Change is inevitable, so might as well embrace it. Over the past ten years, we have lived through unprecedented change, driven by advances in technology, the pursuit of sustainability, shifting demographics and economic volatility.  As a result, we have seen a dramatic impact on the way that we live and work, which has forced evolution of the way we design space. And yet, in the midst of such remarkable change, the RFP process remains virtually unaltered.

RFPs often treat goods and services as a commodity, rather than a strategic business partnership with long-term impact and value. In our personal choices, we all understand the cost-to-benefit “value equation” in selecting the cars that we drive or the homes that we live in, so why do we not apply the same standards to qualifying key business partnerships? Yes, companies care about cost, but they also want value and quality. And more and more companies are realizing that image, brand and aesthetics matter. Yes, Design does matter!

Corporate accountability obligates companies to use due diligence to ensure competitive value, but there’s a better way to get results than dusting off the same RFP that’s been used for 20 years. Times have changes, and so should the RFP. The traditional method of assessing space needs, analyzing building options, qualifying workplace design services and finally building, furnishing and operating workplace solutions is no longer guaranteed to accomplish the desired result.

Why?  Victor Lombardi of Razorfish noted,  “Clients writing RFPs have a difficult task: they know they need outside expertise, and yet they have to describe what they want without having the needed expertise.”

So how do we write a better RFP?

While most firms would far happier if customers reviewed the fiel, and then selected the provider that best meets their needs and mirrors their business philosophy, unfortunately, it’s usually not that simple.

What does an RFP do?

  • Define project goals and objectives
  • Outline the proposed process to achieve it
  • Define the baseline qualifications / team requirements
  • Define fee structure and the proposed evaluation process

What should an RFP also do?

  • Define Company background, current culture and the intent of the project
  • Clearly define a core scope of services
  • Allow respondents to illustrate Team chemistry and “raise the bar” by outlining unique value
  • Question and qualify long-term relationships

To be clear, it is not only the RFP that needs to change, but the attitude of those responding. Firms want to know who their competition is – and that is appropriate. In what other level of life do we compete without knowing our competition? It’s only fair to know who you are competing against, so that you can determine the odds, the risk, and whether or not it’s a level playing field and knowing the evaluation factors can help determine if it’s an appropriate opportunity to invest in. Those that step up and give 110%, despite the perceived “upper hand” of an incumbent, just might deserve a closer look. At the very least they will keep the existing service provider on their toes! And who really wants to review a lengthy response from a team that is not giving their all to win?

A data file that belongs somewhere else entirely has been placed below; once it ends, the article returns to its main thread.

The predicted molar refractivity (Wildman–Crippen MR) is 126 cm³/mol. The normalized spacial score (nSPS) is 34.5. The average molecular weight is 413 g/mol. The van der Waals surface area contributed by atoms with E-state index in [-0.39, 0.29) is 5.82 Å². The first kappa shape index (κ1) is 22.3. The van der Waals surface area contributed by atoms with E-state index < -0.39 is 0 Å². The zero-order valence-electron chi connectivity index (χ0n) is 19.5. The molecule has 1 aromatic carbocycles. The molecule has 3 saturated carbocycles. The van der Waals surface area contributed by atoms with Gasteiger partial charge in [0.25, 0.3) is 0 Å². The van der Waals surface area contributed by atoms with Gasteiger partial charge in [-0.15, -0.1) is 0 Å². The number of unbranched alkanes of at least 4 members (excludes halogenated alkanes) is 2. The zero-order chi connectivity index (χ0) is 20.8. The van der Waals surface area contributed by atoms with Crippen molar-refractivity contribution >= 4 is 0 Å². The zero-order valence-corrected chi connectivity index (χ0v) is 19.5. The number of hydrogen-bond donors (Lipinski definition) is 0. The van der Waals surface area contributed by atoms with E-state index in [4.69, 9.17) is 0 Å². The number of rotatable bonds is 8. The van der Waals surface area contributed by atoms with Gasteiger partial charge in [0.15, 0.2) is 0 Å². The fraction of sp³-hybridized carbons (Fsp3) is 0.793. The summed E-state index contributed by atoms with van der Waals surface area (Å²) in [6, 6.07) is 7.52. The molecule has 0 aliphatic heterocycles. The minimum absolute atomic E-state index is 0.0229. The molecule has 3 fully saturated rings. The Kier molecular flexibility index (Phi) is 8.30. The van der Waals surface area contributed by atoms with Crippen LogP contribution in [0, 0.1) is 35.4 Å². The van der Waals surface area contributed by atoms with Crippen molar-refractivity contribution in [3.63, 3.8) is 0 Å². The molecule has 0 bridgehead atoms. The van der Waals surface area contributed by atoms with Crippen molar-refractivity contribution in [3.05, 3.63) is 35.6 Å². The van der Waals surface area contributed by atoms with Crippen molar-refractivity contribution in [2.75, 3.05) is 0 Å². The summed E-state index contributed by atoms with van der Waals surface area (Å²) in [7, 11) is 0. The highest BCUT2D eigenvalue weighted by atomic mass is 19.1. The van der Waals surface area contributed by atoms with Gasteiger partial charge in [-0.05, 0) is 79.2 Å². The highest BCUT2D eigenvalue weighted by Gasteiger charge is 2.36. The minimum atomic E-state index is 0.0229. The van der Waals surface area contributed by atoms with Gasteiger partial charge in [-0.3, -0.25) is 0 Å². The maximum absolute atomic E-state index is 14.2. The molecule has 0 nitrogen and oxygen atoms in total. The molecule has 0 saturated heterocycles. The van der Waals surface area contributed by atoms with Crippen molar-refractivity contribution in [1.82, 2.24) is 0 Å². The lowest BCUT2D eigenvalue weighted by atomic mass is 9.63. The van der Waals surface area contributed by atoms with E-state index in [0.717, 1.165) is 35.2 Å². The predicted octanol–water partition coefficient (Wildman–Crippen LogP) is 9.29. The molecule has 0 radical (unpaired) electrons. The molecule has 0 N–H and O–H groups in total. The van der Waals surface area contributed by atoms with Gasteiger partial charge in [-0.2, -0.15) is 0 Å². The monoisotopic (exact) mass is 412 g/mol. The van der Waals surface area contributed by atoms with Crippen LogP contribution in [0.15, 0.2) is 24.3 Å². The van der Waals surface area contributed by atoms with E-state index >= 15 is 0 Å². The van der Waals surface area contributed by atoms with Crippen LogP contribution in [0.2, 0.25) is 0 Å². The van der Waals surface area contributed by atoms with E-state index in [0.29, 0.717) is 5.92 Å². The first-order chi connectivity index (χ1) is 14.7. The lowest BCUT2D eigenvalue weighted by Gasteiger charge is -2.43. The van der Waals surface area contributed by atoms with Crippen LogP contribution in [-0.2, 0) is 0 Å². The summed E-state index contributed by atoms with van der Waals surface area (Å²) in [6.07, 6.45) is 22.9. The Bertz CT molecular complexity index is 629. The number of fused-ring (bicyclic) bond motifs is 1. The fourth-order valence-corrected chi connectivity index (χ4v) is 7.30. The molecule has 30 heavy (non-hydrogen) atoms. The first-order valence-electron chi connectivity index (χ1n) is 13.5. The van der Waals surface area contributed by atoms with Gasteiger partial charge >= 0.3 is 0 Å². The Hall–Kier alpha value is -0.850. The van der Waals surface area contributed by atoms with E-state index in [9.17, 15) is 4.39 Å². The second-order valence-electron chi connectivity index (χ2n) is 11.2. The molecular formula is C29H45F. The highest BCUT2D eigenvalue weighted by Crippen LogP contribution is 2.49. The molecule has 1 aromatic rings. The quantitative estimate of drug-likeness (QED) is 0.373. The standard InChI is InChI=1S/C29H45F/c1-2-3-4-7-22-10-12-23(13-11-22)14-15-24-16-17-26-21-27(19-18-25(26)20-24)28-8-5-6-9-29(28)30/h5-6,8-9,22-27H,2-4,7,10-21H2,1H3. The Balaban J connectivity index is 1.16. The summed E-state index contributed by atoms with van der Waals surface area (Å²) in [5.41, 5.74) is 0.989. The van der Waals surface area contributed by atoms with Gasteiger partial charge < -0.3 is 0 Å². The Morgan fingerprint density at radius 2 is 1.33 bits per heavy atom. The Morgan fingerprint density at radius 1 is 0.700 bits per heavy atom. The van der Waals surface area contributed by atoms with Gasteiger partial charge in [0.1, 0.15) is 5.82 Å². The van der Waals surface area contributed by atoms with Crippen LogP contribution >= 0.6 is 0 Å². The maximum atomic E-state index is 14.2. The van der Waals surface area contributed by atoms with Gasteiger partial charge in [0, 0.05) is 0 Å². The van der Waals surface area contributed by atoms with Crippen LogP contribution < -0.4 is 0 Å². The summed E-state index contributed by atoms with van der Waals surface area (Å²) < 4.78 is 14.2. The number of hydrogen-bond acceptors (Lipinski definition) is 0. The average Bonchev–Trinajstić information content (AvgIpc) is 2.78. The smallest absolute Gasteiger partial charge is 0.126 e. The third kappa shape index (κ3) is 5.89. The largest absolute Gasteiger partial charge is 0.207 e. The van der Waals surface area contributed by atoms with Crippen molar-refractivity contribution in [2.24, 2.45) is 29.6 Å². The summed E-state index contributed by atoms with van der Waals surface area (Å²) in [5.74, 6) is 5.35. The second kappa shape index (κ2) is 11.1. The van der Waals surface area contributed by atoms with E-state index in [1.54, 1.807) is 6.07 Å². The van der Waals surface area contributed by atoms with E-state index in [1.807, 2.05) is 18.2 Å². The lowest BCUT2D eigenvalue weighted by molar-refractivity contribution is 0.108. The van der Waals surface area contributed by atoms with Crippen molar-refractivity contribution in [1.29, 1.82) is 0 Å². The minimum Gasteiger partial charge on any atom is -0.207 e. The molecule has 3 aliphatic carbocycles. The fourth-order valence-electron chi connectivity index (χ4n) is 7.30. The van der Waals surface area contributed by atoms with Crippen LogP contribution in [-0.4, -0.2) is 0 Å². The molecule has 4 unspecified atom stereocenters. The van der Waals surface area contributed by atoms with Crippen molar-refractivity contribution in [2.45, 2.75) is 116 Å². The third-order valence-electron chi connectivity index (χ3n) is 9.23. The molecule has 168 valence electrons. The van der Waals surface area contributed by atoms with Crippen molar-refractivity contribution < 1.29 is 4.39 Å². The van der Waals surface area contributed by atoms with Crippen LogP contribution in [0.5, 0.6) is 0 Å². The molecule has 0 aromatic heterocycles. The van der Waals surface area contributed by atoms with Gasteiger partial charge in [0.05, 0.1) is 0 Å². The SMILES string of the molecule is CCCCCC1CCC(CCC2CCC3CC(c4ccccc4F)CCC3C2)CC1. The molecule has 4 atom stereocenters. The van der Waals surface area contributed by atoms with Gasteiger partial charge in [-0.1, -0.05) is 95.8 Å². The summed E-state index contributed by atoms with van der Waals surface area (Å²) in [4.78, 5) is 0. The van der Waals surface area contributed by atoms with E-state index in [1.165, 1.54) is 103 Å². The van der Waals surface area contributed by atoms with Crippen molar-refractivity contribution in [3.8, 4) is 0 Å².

The design process has evolved, so should the scope of services.  A broad range of experts can influence the success of any project, and the weakest link could define the standard for the overall result:

  • Real Estate Services
  • A&D Firm (workplace innovation, strategy)
  • MEP
  • Specialty Consultants (IT, AV, sustainability)
  • Furniture (manufacturer, dealer)
  • General Contracting / Construction Management
  • Move  Management
  • Change Management

A less-than-effective evaluation of any one of these team members could dramatically impact the result.

So how do you qualify experts without being an expert?

Step One (Qualify – objective)

  • Evaluate basic team qualifications
  • Firm / Team experience
  • Core competencies
  • References

Step Two (Quantify & Qualify – more subjective):

  • Evaluation of Pricing – not just the lowest cost, but best value
  • Team presentation and “fit” – which team do you want to work with?
  • Effort expressed in understanding the opportunity – who stepped up?
  • Unique and creative project approach and compensation model – a better way?

And one final thought – many RFPs prefer to pull pricing out and make it a three-step process. If you went shopping for a penthouse condo and a basement apartment on the same day, people would raise an eyebrow. Let’s be candid, price is always a key component of assessing service providers, so let’s keep it firmly in the equation and determine best value and not lowest cost.

Let qualified, informed, competent respondents compete fairly and enthusiastically for a well-defined core scope of services, with the ability to “spread their wings” and show their unique abilities and everyone will all end up happy. The most brilliant real estate, design and furniture solutions are useless if they do not properly address the Client’s needs, and it all starts with the RFP.

By Kay Sargent is Director of Workplace Strategies at Lend Lease  and Mark Jones, Vice President, Newmark Knight Frank Devencore.